We’re glad you asked! Feel free to contact any of our pastors or executive director with further questions. You can catch us on a Sunday morning or at the church during the week, and we will be happy to talk with you.
How did we become a Reconciling Congregation?
Like most churches that take this step, we engaged in prayer, study, and dialogue about the concerns of LGBTQIA+ persons in the church for a period of several months. During that time, a group of congregation members drafted the “Welcoming Statement” included above to reflect our stance. That statement was approved by the Leadership, after which an all-church vote was held to approve the statement. We’re proud to say that it passed with an overwhelming majority.
Why single out LGBTQIA+ persons? Why not just welcome everyone?
We do welcome everyone. But the Reconciling Congregation movement highlights the open discrimination which LGBTQIA+ persons face in our church and society. In the United Methodist Church, LGBTQIA+ persons are the only social group for whom participation in some aspects of general church life is barred by church law. At the same time, we know that there are other persons and groups in our society with whom our churches must be reconciled. That’s why we’ve adopted a welcoming statement that includes all persons “regardless of age, gender, race, class, ethnic background, mental or physical ability, or gender/sexual orientation.”
Does being a Reconciling Congregation mean that we’re an all-gay church?
No, it means that we’re an “all kinds” church. At St. Andrew, you’ll find people across the spiritual, political, and social spectrum. Most of us are native English speakers, but some are not. Some of us are politically conservative while others are liberal. Most of us have European ancestors, but some of us don’t. Some of us understand the Bible in a fairly literal way, while others believe that the Bible is to be understood as an expression of the historical time and place it was written. Most of us are heterosexual, and some of us are lesbian, gay, bisexual, or transgender. But in the end, we have this in common: we think that diversity is God’s good gift, and we celebrate it!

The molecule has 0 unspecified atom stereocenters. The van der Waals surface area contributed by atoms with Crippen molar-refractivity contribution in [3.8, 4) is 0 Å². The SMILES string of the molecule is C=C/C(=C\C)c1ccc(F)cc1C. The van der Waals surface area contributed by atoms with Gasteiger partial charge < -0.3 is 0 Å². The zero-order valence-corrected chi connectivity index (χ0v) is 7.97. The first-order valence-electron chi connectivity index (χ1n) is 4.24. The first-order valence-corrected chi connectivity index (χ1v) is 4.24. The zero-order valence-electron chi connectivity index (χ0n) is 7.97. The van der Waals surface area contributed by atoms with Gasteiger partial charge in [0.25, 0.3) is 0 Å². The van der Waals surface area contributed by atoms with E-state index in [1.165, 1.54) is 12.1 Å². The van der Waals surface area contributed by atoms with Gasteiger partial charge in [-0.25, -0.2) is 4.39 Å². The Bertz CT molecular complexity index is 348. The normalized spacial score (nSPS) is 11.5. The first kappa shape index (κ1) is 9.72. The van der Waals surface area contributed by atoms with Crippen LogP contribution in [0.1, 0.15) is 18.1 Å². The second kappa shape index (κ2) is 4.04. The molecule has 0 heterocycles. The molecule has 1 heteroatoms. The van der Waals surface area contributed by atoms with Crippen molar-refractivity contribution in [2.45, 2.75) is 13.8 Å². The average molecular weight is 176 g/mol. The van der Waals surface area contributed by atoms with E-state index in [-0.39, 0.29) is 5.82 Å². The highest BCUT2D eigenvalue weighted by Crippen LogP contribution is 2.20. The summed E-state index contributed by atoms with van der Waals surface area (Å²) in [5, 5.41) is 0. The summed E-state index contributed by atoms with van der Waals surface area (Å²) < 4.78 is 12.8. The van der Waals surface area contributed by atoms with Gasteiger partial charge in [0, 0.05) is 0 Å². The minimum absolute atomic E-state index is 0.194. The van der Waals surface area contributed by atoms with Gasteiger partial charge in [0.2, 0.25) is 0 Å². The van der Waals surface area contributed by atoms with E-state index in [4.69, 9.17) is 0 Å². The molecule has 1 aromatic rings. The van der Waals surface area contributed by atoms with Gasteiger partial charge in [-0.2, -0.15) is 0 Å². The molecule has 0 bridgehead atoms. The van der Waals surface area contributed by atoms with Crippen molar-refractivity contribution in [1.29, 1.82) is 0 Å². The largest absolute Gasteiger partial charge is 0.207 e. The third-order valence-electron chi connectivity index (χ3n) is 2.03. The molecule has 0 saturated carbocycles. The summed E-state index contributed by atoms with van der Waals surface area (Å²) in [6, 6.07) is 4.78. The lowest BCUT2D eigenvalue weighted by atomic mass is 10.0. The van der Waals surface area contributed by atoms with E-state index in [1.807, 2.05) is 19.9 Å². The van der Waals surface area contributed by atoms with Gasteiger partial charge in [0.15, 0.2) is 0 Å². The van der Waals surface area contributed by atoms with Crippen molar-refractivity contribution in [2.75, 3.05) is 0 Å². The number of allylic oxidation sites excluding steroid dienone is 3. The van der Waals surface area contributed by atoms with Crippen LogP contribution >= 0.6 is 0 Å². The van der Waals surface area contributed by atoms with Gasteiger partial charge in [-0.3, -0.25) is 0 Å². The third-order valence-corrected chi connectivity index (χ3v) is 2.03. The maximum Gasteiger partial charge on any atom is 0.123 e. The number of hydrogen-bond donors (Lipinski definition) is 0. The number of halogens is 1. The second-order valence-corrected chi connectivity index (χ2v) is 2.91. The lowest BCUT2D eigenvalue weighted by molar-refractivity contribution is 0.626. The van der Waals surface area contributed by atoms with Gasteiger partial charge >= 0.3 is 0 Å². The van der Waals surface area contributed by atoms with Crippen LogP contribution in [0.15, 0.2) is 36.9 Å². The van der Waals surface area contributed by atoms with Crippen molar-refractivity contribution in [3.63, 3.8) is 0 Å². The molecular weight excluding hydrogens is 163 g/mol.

Does this mean that St. Andrew is openly breaking church law?
Being a reconciling congregation does not violate the United Methodist Book of Discipline (which is our “church law”). John Wesley, the founder of Methodism in the 1700s, said that Methodists “think and let think.” What he meant is that beyond our agreement on central aspects of Christian doctrine, Methodists can hold diverse opinions on all kinds of topics. One of the great things about Methodism is that each individual, and each pastor and church, is free to express our opinions about spiritual, social, political, and economic issues. We recognize that whatever our differences, what binds us together as Christians are far more important than whatever might separate us.
If one of our pastors decides to perform a same-sex marriage, that would violate the rules in the Book of Discipline, and they would be accountable to church authority. At the same time, we support their ministry. We understand that if they choose to break the rules in that way, they do so out of their prayerful belief that the prohibition of same-sex marriage is unjust, and their prayerful desire to be pastors to all those they serve.